Record Roundup: Last Gasp 2012
Twenty years ago, Jim Lauderdale’s guitarist was Buddy Miller. We hung out a bit and although I appreciated Miller’s skills, I thought he was just a fuzzy-headed guy in a baseball cap. Then Miller started making his own LPs and became one of my favorite musicians and songwriters. Not sure what took them so long – perhaps it’s the fact both are busy collaborating with everyone from Emmylou Harris (Miller) to Elvis Costello (Lauderdale) – but they've finally re-teamed.
Buddy & Jim reflects their long-running friendship, mixing covers from Fifties country stars Johnny & Jack and Sixties soul man Joe Tex with typically strong originals like “I Lost My Job of Loving You.” Brotherly harmonies and some of Nashville’s best pickers make this disc a throwback to a time when country music dug deeper than singing about pickup trucks and the agony of teenage heartbreak.
Those thinking that Iris Dement became afflicted with Willis Alan Ramsey syndrome can rejoice. Sing the Delta, her first album in 16 years, beats out Lyle Lovett’s buddy who still hasn’t followed up his debut after 40 years. The wait was worth it, however. The Arkansas native relies more on the piano than she has in the past, but her new songs are as full of passion and vivid imagery as anything she’s done before.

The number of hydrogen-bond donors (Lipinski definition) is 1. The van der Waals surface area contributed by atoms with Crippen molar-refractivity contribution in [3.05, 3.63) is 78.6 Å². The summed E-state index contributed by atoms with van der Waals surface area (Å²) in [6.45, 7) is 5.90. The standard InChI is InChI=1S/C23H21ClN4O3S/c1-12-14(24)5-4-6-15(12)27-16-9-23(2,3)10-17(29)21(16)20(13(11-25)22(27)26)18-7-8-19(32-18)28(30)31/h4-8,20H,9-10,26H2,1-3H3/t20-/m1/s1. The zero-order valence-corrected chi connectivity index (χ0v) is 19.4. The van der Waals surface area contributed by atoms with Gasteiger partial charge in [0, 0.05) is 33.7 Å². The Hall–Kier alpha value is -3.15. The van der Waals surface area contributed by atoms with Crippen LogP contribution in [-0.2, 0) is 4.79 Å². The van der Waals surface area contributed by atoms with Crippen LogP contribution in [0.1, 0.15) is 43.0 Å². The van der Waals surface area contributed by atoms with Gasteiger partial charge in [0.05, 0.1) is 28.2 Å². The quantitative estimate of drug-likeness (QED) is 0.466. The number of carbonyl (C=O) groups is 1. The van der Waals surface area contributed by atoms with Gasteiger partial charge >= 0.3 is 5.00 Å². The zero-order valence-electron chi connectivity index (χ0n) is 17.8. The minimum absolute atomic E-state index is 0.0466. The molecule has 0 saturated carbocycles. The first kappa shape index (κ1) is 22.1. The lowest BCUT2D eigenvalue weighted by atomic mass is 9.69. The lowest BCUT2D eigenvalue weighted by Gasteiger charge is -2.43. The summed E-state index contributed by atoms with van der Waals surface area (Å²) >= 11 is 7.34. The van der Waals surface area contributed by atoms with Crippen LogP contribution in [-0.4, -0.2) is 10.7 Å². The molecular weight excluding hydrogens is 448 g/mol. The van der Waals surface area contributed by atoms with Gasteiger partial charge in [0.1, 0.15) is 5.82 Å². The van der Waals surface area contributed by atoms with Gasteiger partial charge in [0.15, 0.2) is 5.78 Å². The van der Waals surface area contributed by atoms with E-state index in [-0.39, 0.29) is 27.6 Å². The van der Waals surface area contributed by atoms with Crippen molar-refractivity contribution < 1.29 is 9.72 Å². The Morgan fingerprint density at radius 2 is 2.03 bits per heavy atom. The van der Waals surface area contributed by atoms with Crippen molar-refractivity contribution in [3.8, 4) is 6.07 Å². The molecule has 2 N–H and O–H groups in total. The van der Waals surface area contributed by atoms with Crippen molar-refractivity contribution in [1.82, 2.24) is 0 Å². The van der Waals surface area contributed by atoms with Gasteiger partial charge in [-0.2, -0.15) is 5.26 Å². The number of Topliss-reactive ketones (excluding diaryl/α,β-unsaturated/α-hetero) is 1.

There are occasional touches to the new material that separate Raise the Delta from her previous four albums – Infamous Angel (1992), My Life (1994), The Way I Should (1996), and Lifeline (2004) – most notably the mournful horns on the title track. Yet Dement continues to examine the meaning of faith and family throughout. The story of her brother’s death, “The Night I Learned How Not to Pray,” is as uplifting as she gets, but fans who appreciate her fragile melodies and sepia-toned stories will react with welcome jubilation.
If Jason Isbell’s solo discs haven’t convinced you to see him on his occasional trips through Austin, then Live From Alabama should be the kicker. With his band the 400 Unit, ’Bama’s songwriter/guitarist tackles a lot of ground, from songs he recorded as a member of the Drive-By Truckers (“Decoration Day,” “Danko/Manuel”) and divergent covers (Candi Staton’s “Heart On A String,” Neil Young’s “Like A Hurricane”) to devout originals (“Alabama Pines,” “Dress Blues”).
While not quite as big-sounding as DBT, Isbell & the 400 Unit are equally dynamic and effective on Live From Alabama. Moreover, he remains one of his generation’s best tunesmiths.
Speaking of great songwriters, Australia’s Paul Kelly just issued Spring and Fall, his first album of new material in five years. (Since it’s box set season, don't forget his The A to Z Recordings earlier this year.) A song cycle reflecting the rise and fall of a romance, it’s understated yet engaging, melancholy yet revealing – something only a master like Kelly can accomplish.
Tunes like “Gonna Be Good” and “I’m On Your Side” may seem simple melodies plainly stated, yet Kelly imbues them and the rest of Spring and Fall’s 11 songs with comfort and a healing tone that’s rare in a portrait of devastating heartbreak.